S&P Holding On to Credit Rating on Indonesia, Awaiting Jokowi Policy Reforms
Jakarta. Standard & Poor’s expects little improvement in Indonesia’s sovereign credit rating in the near future, as the credit rating agency waits for more concrete results from President Joko Widodo’s economic policy reforms.
Standard & Poor’s has maintained a BB+ or “neutral” rating on Indonesia’s sovereign credit, continuing its stance as the only one among the big three ratings agencies that has not yet placed Indonesia at investment grade.
BB+ is one notch below investment grade.
The two other agencies, Fitch Ratings and Moody’s Investor Service, have both maintained investment-grade ratings for Indonesia’s sovereign credit for nearly three years now.
Kim Eng Tan, Standard & Poor’s senior director of sovereign and international public finance ratings for Asia Pacific, said the agency was unlikely to increase its sovereign rating on Indonesia to investment grade anytime soon since any lasting effects of the government’s recent policy reforms — such as the fuel subsidy cut at the start of the year — had yet to be seen.
“Indonesia is at a stage where it needs more investments to achieve a higher level income which is going to support the sovereign rating in the long run. However, it is at the stage where it also lacks domestic savings, relying more on external capital,” Tan said.
“This can be offset — and therefore, Indonesia’s sovereign rating could be higher — if investors perceive that the policy environment is relatively stable.”
The Joko administration has pledged to improve the investment climate in Indonesia in hopes of attracting more investors and boosting annual growth in gross domestic production to 7 percent by the end of Joko’s first term in 2019.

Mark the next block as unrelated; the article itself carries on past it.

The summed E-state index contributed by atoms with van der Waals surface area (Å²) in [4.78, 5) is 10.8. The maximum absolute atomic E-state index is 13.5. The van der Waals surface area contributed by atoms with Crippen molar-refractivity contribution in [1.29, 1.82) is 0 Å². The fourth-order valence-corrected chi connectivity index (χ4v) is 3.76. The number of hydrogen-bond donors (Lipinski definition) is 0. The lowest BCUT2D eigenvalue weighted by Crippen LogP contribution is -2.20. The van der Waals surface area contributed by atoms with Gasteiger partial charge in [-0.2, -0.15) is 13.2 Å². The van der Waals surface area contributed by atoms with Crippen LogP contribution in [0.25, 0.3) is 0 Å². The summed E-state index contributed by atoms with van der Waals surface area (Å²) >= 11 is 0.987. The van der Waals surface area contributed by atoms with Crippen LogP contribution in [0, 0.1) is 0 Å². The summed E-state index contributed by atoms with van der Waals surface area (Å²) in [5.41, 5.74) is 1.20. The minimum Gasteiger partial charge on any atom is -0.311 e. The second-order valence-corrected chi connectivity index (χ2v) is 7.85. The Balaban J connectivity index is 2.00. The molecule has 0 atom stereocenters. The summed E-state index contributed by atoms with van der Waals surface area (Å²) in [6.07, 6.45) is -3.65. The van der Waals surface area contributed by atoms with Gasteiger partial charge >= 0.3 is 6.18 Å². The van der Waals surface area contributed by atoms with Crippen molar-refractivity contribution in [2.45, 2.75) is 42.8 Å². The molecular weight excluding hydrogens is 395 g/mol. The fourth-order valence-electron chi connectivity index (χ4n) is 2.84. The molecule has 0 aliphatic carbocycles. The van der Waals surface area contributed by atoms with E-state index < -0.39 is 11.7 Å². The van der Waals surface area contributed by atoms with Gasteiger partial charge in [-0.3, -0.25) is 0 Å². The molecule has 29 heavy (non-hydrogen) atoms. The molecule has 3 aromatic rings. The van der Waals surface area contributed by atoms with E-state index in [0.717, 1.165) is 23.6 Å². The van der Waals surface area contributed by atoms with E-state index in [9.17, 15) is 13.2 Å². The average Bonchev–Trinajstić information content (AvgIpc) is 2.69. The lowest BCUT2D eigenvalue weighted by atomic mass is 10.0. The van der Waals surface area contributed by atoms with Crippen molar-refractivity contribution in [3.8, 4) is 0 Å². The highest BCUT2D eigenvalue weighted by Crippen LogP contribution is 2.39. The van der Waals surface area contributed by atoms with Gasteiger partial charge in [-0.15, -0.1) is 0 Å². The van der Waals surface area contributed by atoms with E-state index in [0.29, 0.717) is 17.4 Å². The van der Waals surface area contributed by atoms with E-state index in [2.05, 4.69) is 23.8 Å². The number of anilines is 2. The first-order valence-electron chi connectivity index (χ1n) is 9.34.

Some of the efforts include the long-awaited fuel subsidy cut, as well as a one-stop licensing service launched in January this year by the country’s investment coordinating board, or BKPM, which aims to book Rp 519.5 trillion ($40 billion) in total investment this year — with more than 60 percent expected to come from foreign investors.
Still, Tan stressed that the ratings agency remained skeptical about any lasting effects from the government’s reform efforts in the near future.
“The policy setting is still a bit uncertain,” he said.
“We need time to see if the changes persist. At this stage, we just think more can be done to stabilize the external pressures,” he added.
Tan noted that the government must maintain a momentum of effective implementation as seen with the fuel subsidy cut in other key policy reforms, such as labor laws and land acquisition.
“The important thing is to show results of the policy implementation. In this sense, the bigger the reform, the clearer the signal that this government means business,” he said.
Tan also said that investor confidence in the government have begun to wane over the past few months as the president begins to face increasing political pushback, such as his controversial appointment — and the subsequent cancellation — of a police chief.
The post S&P Holding On to Credit Rating on Indonesia, Awaiting Jokowi Policy Reforms appeared first on The Jakarta Globe.
Source: The Jakarta Globe